Facebook Study Details “Mr & Mrs Average”
A new study from Wolfram Alpha, who carries out personal analytics, has shown how men and women exhibit an interest in new things as they get older, with the divide between the sexes showing that interests in certain things peak at different times, according to what gender you are.
The research used anonymous Facebook data collected from users of the social network who agreed to participate. In order to look at interests, the study recorded likes and interests posted on their profile.
The UK-based scientist who carried out the research said: “It’s almost shocking how much this tells us about the evolution of people’s typical interests.”
“People talk less about video games as they get older, and more about politics.”
“Men typically talk more about sports and technology than women – and, somewhat surprisingly to me, they also talk more about movies, television and music.”
Genders not in sync with each other
According to the study, women tend to think about exercise seriously at around the age of 34, whilst men leave thoughts of getting healthy until the age of 45.
The only thing that men and women care about at the same age was found to be fashion at around aged 16 years. Women who read may find that their interest in books has peaked at age 22, whilst men don’t really get into literature until they are in their 50s.
The study is an interesting insight into changes in social behaviour and it’s thought that it could be used in the future to detect “changes in public mood”. This means that, potentially, people’s reactions could be gauged during a leader’s debate in a general election, for example.
However, not everyone will like the idea of their data being used for such purposes, especially since privacy concerns remain high.
Get a free report all of your own
Facebook users can get a report of their own using Wolfram Alpha’s “computational knowledge engine”, which is capable of generating reports and carrying out analysis across thousands of domains.
The personalised report sets out where most of a user’s friends are based, what is talked about most on the social network, global reach, the stage in life friends are at and much more.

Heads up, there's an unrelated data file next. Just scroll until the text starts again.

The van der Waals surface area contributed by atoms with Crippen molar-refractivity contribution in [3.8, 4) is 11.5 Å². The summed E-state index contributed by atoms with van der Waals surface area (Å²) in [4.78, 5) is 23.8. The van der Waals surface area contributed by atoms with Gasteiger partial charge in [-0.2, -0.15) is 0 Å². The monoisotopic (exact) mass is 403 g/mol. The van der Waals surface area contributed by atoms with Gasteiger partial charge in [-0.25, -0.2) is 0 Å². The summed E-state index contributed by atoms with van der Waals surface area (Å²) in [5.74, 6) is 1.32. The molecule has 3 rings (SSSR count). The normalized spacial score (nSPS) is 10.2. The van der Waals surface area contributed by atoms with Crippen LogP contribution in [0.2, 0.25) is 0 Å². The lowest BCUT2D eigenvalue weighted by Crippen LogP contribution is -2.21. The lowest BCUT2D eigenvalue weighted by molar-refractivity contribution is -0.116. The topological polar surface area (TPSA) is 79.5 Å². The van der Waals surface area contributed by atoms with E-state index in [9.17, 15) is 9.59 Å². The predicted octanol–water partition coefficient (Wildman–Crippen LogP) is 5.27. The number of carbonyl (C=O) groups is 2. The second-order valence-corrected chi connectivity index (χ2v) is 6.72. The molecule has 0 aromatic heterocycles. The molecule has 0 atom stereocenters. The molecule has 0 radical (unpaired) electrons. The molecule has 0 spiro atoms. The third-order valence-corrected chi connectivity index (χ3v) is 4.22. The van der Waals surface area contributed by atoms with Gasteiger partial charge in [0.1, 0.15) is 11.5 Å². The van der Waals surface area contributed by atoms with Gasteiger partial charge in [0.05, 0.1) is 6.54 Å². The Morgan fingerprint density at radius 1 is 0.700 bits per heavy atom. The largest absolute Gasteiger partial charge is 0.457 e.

However, it’s worth bearing in mind that many people misreport what they like and other personal details on Facebook, so you have to question how accurate the data is. For example, many young people on the social network misreport their marital status, listing best friends as their other half, very often.
This is more obvious in girls, Wolfram says in his blog, but “in general the trend is clear. The rate of getting married starts going up in the early 20s—a couple of years earlier for women than for men—and decreases again in the late 30s, with about 70% of people by then being married. The fraction of people “in a relationship” peaks around age 24, and there’s a small “engaged” peak around 27.”
Whilst the research may have been carried out for the world of Facebook, Wolfram believes that it corresponds closely with census information, although census information puts the average age of getting married a little higher.
The study is a fascinating insight into the behaviour of Facebook users from around the world and as Wolfram points out: “it’s letting us discover all sorts of phenomena. That have the potential to help us understand much more about society and about ourselves.”
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